Improving Our Communication: ‘Pause and Resource’ by LaShelle Lowe-Chardé
Pause and Resource by LaShelle Lowe-Chardé
Resourcing, in the way I am using the term, means reconnecting to your source of grounding, nourishment, and wholeness.
Recently a student told a story of how she resourced before a big family meeting. For her this meant a long walk in the park, connecting with a sibling she was close to before the meeting, having the meeting in a place she felt comfortable in, and reminding herself of what she knew about the true intention (needs) of each person and herself. She was able to attend the meeting in her resourced self and experienced a positive connection with her family.
Resourcing can also be simple and in the moment. Pause a moment in the midst of, or before starting, a difficult conversation. Notice where you are tensing up. Let your shoulders relax, your face relax, sit back in your chair with a straight spine, and take a long deep breath, notice the air filling you and then exhale fully. Remind yourself of your intention and the intention of the other person. Whatever difficult or confused behaviors someone is expressing, underneath there is always the intention to meet some life giving need.
Pausing early and often keeps the resourced you on-line. When reactivity arises without your mindful awareness, it often builds momentum and pulls you into a limited perspective and contracted body. You find yourself compulsively saying and doing things that you know won’t help.
You can prevent this by practicing resourcing throughout the day. Teaching yourself to pause in the midst of activity helps free you from limiting habits. Take a moment right now and look away from this screen out the window or close your eyes. Resource yourself using the steps above in paragraph three or in your own way.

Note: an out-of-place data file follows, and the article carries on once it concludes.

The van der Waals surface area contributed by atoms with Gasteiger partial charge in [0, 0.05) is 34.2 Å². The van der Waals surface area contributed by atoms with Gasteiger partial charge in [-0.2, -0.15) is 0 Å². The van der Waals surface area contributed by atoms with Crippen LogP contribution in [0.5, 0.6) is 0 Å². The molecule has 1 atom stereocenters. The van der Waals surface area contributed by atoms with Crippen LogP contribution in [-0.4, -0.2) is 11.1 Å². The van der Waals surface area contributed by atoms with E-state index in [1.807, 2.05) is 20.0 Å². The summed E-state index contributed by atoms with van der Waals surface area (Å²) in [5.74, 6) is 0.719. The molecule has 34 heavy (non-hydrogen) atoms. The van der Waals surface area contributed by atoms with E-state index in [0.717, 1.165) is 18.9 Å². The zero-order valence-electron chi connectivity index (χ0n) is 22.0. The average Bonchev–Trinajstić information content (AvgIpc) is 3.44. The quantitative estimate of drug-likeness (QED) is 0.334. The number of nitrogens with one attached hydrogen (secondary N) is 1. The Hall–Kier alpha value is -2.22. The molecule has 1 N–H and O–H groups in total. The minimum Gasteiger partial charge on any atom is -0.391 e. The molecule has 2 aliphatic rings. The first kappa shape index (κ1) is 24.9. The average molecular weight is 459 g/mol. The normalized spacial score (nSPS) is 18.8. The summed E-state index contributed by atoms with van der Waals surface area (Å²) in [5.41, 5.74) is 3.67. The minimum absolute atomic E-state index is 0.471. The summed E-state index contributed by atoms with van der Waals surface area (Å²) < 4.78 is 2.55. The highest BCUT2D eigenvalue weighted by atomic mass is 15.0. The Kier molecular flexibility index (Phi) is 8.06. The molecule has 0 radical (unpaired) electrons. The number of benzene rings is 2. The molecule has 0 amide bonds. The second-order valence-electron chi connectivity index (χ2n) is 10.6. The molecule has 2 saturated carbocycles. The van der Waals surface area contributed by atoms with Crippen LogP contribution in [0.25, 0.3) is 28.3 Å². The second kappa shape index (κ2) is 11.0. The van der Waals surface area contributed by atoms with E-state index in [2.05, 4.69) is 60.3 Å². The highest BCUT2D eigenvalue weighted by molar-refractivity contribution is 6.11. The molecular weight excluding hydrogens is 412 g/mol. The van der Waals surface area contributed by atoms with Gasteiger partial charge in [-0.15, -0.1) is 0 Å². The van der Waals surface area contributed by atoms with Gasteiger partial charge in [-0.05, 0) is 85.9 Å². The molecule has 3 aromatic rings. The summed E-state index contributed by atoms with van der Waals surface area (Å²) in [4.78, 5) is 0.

With your partner, set up a signal for pausing an resourcing that either of you can give at any time in the midst of a conversation. Agree on at least one day where you will practice using this signal several times throughout the day. You might notice irritation at first. You want to get your whole thought out and don’t want to be interrupted. Perhaps you are afraid you won’t remember what you were going to say or you won’t be heard. Experiment with letting the fear and irritation be there and pause anyway.
As you create spaciousness in your relationships and in yourself through pausing and resourcing, you will find that you are able to remember what’s important to you, express that, and be heard even when there is interuption.
This week set up a practice of pausing and resourcing on your own by setting a timer on your phone or computer to remind you to pause. Set up a practice with your partner by choosing a signal and agreeing to practice it on a day you will spend together.
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